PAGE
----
- Swiss Gemmological Institute (SSEF), founded by Prof. Henry Hanni, focusing on colored gemstones and the identification of natural pearls.
- Gûbelin Gem Lab, the traditional Swiss lab founded by the famous Dr. Eduard Gûbelin . Their reports are widely considered as the ultimate judgement on high-end pearls, colored gemstones and diamonds.
Each laboratory has its own methodology to evaluate gemstones. While work continues to standardize analytical methods, interpretations and report wording, you, the consumer, need only know this: your Preferred jeweler will provide you with the best information, the best selections and the best certificates and back their work with a warranty. Savor the beauty of your jewelry and delight in the peace of mind that comes with working with a professional whose business it is to provide you with the best service.
Cutting and Polishing
Few gemstones are used in their raw form. Most are cut and/or polished before being used to make jewelry. The two main stone cut classifications are smooth and faceted.
Opaque stones like opal, turquoise, and variscite are commonly cut as cabochons. These gems are designed to show the stone's rich color or surface properties. Grinding wheels and polishing agents are used to grind, shape and polish the smooth, dome shape of the stones.
Transparent gems are normally faceted. This method shows the optical properties of the stone's interior to its best advantage by maximizing reflected light or what we experience as sparkle. The facets must be cut at the proper angles, which varies depending on the optical properties of the gem. If the angles are too steep or too shallow, the light will passright through and not be reflected. Faceting a gem requires precision and artistry, a combination that fully displays the crystal's inner beauty.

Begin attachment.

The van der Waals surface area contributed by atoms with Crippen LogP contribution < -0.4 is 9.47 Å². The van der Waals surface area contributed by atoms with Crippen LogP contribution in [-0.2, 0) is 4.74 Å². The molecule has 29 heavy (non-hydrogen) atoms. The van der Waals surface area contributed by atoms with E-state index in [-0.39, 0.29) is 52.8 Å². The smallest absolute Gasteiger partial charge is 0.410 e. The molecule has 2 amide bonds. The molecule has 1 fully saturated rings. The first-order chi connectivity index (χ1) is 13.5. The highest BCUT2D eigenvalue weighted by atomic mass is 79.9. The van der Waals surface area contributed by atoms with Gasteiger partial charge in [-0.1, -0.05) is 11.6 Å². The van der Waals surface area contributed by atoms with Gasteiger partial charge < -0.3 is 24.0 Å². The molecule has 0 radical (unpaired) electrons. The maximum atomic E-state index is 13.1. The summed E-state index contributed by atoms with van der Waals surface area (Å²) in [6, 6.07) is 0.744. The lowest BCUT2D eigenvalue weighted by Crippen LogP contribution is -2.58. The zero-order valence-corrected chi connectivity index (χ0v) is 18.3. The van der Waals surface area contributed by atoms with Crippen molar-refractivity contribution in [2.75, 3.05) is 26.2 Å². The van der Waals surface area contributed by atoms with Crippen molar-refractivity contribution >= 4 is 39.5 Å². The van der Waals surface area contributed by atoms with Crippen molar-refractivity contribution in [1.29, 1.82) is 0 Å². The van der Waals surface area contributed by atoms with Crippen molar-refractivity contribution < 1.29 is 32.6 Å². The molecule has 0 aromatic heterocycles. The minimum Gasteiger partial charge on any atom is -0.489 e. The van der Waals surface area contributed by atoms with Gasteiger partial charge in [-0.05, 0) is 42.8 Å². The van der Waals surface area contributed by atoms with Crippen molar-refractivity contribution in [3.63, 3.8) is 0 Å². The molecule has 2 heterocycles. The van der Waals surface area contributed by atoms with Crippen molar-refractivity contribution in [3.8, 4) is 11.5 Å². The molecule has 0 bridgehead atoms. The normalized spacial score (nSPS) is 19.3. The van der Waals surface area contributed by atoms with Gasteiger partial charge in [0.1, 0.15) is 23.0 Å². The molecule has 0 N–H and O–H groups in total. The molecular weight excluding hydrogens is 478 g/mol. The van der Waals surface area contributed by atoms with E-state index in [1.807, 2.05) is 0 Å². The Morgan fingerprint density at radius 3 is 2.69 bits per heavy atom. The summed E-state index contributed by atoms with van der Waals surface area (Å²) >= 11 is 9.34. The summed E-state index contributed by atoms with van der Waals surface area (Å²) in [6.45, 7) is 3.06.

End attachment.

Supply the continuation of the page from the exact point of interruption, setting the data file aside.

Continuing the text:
Color is the most obvious and attractive feature of gemstones. The color of any material is due to the nature of light itself. Daylight or white light is actually a mixture of different colors of light. When light enters a material, some of the light may be absorbed, while the rest passes through. The part that is not absorbed reaches the eye as white light minus the absorbed colors. A ruby appears red because the material absorbs all the other light colors except red.
The same material can exhibit different colors. Let's look at corundum. Ruby and sapphire are both corundum and therfore have the same chemical composition but exhibit different colors. Even the same gemstone can occur in many different colors. The best example is the sapphire. These beautiful gems show different shades of blue and pink and "fancy sapphires" exhibit a whole range of other colors from yellow to orange-pink.
This difference in color is based on the atomic structure of the stone. Although the different stones may have the same chemical composition, they are not exactly the same. There can be minute differences at the atomic level. These differences are called impurities and these miniscule impurities can be sufficient to change the appearance of color. Some impurities might absorb certain colors while others have no noticeable effect. Beryl is an excellent example. Beryl is colorless in its pure minieral form. It becomes emerald green with chromium impurities. Replace chromium with manganese and beryl becomes pink morganite. With iron beryl is now aquamarine.
Treatments Applied to Gemstones
Gemstones are often treated to enhance the color or clarity of the stone. Depending on the type and extent of treatment, this can affect the value of the stone.